I’m five feet tall and about a hundred pounds. My job is to stand up in front of 22 mostly male CEOs and senior leaders and be a credible, present, and powerful guide for the next 52 weeks of their lives.
Short version: I’m the first female classroom leader at the Stagen Leadership Academy.
Now, I have decades of experience and run my own consulting firm, and that helps. But I also have a secret weapon: I’m a reformed alpha male myself. That means I can help those high-intensity men and women through one of the toughest challenges the Integral Leadership Program (ILP) offers. I’ll get to what that challenge is in a minute.
I began my business career in Russia, strangely enough, when I was a graduate student working on a Ph.D in Russian studies. To stay on in the country, I took a job at Caterpillar—and I loved it. It was an exciting challenge, and my inner alpha male was right at home. My boss praised me for being a “pitbull.” I was driven to be the strongest, smartest, most successful person in any room. My leadership style was “Take that hill and quit complaining!” I expected the same thing from myself: just make it happen, no tears.
Back then, plenty of times I was faking it, trying not to let on I didn’t know what I was doing. After my gig at Caterpillar, I started a firm of my own—a technology sales and IT consulting firm. For years I was scrambling to grow myself and run a company at the same time, while never letting my board think I didn’t have a handle on it all. It was incredibly stressful. There were some days I even envied the women heading to work at the Russian phone company. Based on how terrible the phone service was, I assumed their job was easy and they didn’t do much. Me? I was maxed out on career challenge.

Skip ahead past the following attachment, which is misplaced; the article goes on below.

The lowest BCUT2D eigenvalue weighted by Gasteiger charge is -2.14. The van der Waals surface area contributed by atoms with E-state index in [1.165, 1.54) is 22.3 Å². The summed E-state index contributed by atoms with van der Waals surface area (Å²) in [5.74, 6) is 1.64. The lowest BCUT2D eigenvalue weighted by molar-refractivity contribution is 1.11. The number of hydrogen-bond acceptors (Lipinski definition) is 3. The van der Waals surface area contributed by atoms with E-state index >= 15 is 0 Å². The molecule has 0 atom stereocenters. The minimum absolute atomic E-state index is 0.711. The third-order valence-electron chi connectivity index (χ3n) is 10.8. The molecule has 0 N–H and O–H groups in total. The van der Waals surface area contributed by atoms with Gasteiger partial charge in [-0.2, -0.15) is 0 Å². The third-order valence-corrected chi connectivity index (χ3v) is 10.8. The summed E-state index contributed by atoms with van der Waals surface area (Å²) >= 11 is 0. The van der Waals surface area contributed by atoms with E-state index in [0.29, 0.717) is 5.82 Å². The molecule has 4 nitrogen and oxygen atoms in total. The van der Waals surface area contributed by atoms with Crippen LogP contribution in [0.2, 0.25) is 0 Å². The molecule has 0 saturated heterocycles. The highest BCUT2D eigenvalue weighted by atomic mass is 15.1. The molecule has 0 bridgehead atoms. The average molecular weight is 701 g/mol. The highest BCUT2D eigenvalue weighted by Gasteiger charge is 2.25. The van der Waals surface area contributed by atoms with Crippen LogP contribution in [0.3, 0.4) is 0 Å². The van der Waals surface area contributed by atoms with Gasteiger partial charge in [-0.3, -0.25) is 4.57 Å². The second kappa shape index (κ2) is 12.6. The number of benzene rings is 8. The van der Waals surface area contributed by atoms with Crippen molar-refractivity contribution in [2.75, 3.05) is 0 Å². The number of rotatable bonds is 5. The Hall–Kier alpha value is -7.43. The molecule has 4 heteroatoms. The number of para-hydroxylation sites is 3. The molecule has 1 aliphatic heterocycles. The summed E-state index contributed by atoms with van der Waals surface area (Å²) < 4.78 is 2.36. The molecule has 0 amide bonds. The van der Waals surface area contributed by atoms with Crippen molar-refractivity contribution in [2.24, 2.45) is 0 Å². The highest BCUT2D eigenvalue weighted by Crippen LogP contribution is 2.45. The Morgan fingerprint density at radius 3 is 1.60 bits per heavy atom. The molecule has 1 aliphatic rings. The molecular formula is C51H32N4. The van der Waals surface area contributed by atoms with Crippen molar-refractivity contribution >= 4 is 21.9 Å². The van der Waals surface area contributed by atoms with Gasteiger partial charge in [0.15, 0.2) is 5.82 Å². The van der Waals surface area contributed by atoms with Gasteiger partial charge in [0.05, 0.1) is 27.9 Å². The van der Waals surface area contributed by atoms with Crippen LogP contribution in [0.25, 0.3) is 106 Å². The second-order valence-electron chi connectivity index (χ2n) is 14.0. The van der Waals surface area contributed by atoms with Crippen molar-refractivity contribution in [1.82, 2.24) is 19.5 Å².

But when people around me got emotional, I felt befuddled and annoyed; I had a low tolerance for weepy or whiny people or weakness of any kind. Compassion was not in my repertoire, and I wouldn’t have understood its value back then. We don’t have time for you to slow down and wipe your nose!
If I’d been honest with myself, the real problem was that I didn’t have the slightest idea what to do when people were confused, discouraged, or fearful. I’m an introvert and not the fastest draw in social skills. Anger, frustration, and irritation—those I could deal with. But vulnerability, pain, self-doubt? Not so much.
These days, when I work with CEOs, they’ll often say, “I don’t get emotional.”